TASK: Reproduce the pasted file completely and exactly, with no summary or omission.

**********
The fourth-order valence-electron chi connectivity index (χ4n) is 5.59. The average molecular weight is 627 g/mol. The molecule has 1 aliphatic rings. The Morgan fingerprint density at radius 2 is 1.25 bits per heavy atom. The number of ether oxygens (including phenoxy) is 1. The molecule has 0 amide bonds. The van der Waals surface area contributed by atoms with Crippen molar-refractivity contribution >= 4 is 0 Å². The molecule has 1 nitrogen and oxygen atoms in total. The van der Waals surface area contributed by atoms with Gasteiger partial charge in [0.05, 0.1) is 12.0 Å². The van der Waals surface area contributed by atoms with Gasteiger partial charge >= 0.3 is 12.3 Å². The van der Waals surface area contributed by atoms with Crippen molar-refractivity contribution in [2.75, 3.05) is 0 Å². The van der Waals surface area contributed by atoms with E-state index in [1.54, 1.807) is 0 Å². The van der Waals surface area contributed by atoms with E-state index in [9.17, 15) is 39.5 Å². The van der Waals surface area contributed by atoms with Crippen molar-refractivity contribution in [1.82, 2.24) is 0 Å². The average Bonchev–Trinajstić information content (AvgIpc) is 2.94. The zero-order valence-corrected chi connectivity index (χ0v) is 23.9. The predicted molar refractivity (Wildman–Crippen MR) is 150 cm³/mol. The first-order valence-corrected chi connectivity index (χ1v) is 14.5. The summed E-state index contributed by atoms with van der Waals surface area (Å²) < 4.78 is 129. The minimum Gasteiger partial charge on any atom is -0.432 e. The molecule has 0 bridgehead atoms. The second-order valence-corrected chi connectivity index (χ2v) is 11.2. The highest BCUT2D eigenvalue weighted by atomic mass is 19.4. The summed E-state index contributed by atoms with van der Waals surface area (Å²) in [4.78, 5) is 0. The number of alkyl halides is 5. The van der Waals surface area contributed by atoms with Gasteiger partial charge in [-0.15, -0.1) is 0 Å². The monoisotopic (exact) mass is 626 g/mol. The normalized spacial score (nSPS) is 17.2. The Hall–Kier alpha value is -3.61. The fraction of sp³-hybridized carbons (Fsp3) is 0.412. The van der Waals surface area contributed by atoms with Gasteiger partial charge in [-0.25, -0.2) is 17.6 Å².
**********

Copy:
The fourth-order valence-electron chi connectivity index (χ4n) is 5.59. The average molecular weight is 627 g/mol. The molecule has 1 aliphatic rings. The Morgan fingerprint density at radius 2 is 1.25 bits per heavy atom. The number of ether oxygens (including phenoxy) is 1. The molecule has 0 amide bonds. The van der Waals surface area contributed by atoms with Crippen molar-refractivity contribution >= 4 is 0 Å². The molecule has 1 nitrogen and oxygen atoms in total. The van der Waals surface area contributed by atoms with Gasteiger partial charge in [0.05, 0.1) is 12.0 Å². The van der Waals surface area contributed by atoms with Gasteiger partial charge >= 0.3 is 12.3 Å². The van der Waals surface area contributed by atoms with Crippen molar-refractivity contribution in [2.75, 3.05) is 0 Å². The van der Waals surface area contributed by atoms with E-state index in [1.54, 1.807) is 0 Å². The van der Waals surface area contributed by atoms with E-state index in [9.17, 15) is 39.5 Å². The van der Waals surface area contributed by atoms with Crippen molar-refractivity contribution in [1.82, 2.24) is 0 Å². The average Bonchev–Trinajstić information content (AvgIpc) is 2.94. The zero-order valence-corrected chi connectivity index (χ0v) is 23.9. The predicted molar refractivity (Wildman–Crippen MR) is 150 cm³/mol. The first-order valence-corrected chi connectivity index (χ1v) is 14.5. The summed E-state index contributed by atoms with van der Waals surface area (Å²) < 4.78 is 129. The minimum Gasteiger partial charge on any atom is -0.432 e. The molecule has 0 bridgehead atoms. The second-order valence-corrected chi connectivity index (χ2v) is 11.2. The highest BCUT2D eigenvalue weighted by atomic mass is 19.4. The summed E-state index contributed by atoms with van der Waals surface area (Å²) in [4.78, 5) is 0. The number of alkyl halides is 5. The van der Waals surface area contributed by atoms with Gasteiger partial charge in [-0.15, -0.1) is 0 Å². The monoisotopic (exact) mass is 626 g/mol. The normalized spacial score (nSPS) is 17.2. The Hall–Kier alpha value is -3.61. The fraction of sp³-hybridized carbons (Fsp3) is 0.412. The van der Waals surface area contributed by atoms with Gasteiger partial charge in [-0.25, -0.2) is 17.6 Å².